Season's First Post

Some quick observations about this Lok Sabha elections-

1. No secular-non secular difference on party-lines

2. Ideologies have very fewer role to play

3. Lines between regional and national parties blurred like never before

4. BJP has realized, its no longer an institution but a party like any other

5. Political punditry will be at its best

6. EC is unnecessarily? acting tough

7. Sharad Pawar has managed to obfuscate Marathi voters on regional asmita and credit goes to Shiv sena, which in turn emerges a loser, at least at this hour.

8. If Supriya Sule manages to win by record margin, she will consolidate her base in the party. And that’s what her dad wants

9. At the end, as a political analyst suggest, there is little room for drastic change in democracy. We will remember this while being decent with our leaders.

Through the eyes of beholder

I must be in 8th standard then, when I read Yayati, the first Dnyanpeeth award-winning novel in Marathi.

Stupid me then read and enjoyed the novel like anything.

I admired writer V S Khandekar for his illustrious fictional work; the way he narrated story of a king from Mahabharat eon- Yayati, who in his insatiable lust for carnal pleasure begs his son Puru to swap youth with infirmity.

It was Yayati, which brought me closer to Marathi literature. I then read other fictional work including Radhyey.

The creativity and freedom enabled these writers to produce some remarkably classic literature in Marathi. Great was the absence of any opposition to such novels, terming it ‘slanderous’. The charge of course would have been dismissed saying the “obscenity lies in the eyes of beholder”.

But now…

A controversy surrounds another great author Anand Yadav for his book SantSurya Tukaram.

Warakari sect leaders, unhappy over the alleged “casting aspersions on the character of Saint Tukaram” by author in his novel, heckled Yadav and demanded his resignation as president of Marathi literary meet.

Yadav withdrew his novel and tendered apology. But warakaris refused to budge. A threat to spoil the literary meet now lingers.

They have also issued a decree - whosoever wants to write on Saints should get their permission first.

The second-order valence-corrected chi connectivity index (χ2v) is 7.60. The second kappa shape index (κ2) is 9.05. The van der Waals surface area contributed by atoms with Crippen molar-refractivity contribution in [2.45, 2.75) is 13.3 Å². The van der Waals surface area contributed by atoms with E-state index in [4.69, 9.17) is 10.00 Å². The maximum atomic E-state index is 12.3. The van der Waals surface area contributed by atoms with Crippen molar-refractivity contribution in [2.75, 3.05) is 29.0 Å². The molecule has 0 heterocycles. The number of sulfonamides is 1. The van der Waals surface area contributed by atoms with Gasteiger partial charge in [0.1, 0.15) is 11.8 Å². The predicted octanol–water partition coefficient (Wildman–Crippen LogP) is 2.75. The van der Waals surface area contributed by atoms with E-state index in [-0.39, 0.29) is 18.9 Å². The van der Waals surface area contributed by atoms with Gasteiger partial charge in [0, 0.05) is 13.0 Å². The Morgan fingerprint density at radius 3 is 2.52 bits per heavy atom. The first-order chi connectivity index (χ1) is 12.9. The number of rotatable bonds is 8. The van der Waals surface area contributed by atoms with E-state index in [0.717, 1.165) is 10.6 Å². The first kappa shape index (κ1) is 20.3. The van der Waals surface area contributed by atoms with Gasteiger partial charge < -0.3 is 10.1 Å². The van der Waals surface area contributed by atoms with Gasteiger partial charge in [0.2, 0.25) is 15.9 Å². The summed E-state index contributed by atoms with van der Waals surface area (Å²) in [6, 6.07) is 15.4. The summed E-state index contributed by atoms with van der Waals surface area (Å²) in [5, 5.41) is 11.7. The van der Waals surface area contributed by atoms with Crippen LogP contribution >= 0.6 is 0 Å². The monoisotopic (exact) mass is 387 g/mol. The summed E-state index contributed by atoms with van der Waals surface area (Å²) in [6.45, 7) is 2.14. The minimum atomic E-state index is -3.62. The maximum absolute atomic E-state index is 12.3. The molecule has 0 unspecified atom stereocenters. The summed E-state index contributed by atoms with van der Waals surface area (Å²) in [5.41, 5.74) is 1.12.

Listening to the controversy annoyed me initially. Soon, the annoyance turned into amusement. Now it seeks to rebuild perception.

For the sake of opposing, Yayati is contemptuous since it portrays certain characters negative. But readers did not mind it. In fact the portrayal of certain persona woven with events in such way that character actually conquer at the end despite loosing everything. That makes the novel great.

In SantSurya Tukaram case the focus is excessively on those few paragraphs allegedly depict Tukaram in negative. This way a lager picture of Tukaram's character is completely being ignored. Also is the fact is its not the reference book but a novel where writer does enjoy some freedom.

Tukaram, the 17th century author throughout his life faced wrath from orthodox Brahmins for taking pen into hand.

That way Tukaram stood modern in thought.

Shall we too ?

UPDATES- Sadly, minutes before Yadav has tendered his resignation. The decision on his resignation will be taken by March 19.

Politics And Bollywood

Bollywood’s tryst with politics is never ending. We have many bollywood personalities in politics and politics as a theme in movies.

The bollywood replicate social changes in its movies, while politics actually mean transformation.

Yet, looking their rise since 70s, a realization comes through that our film industry has grown up but politics hasn’t.

The masala movies of 70s and 80s, their unforgettable dialogues, the acting - often seen as self-mocking – we have gone through it. Many holdover stars from the last two decades of last century play parental roles now. These stars along with the new breed exemplify that they are with the time.

Mere pass maa hai aur tumhare pass… the famous dialogue and many such are a grim reminder of those times.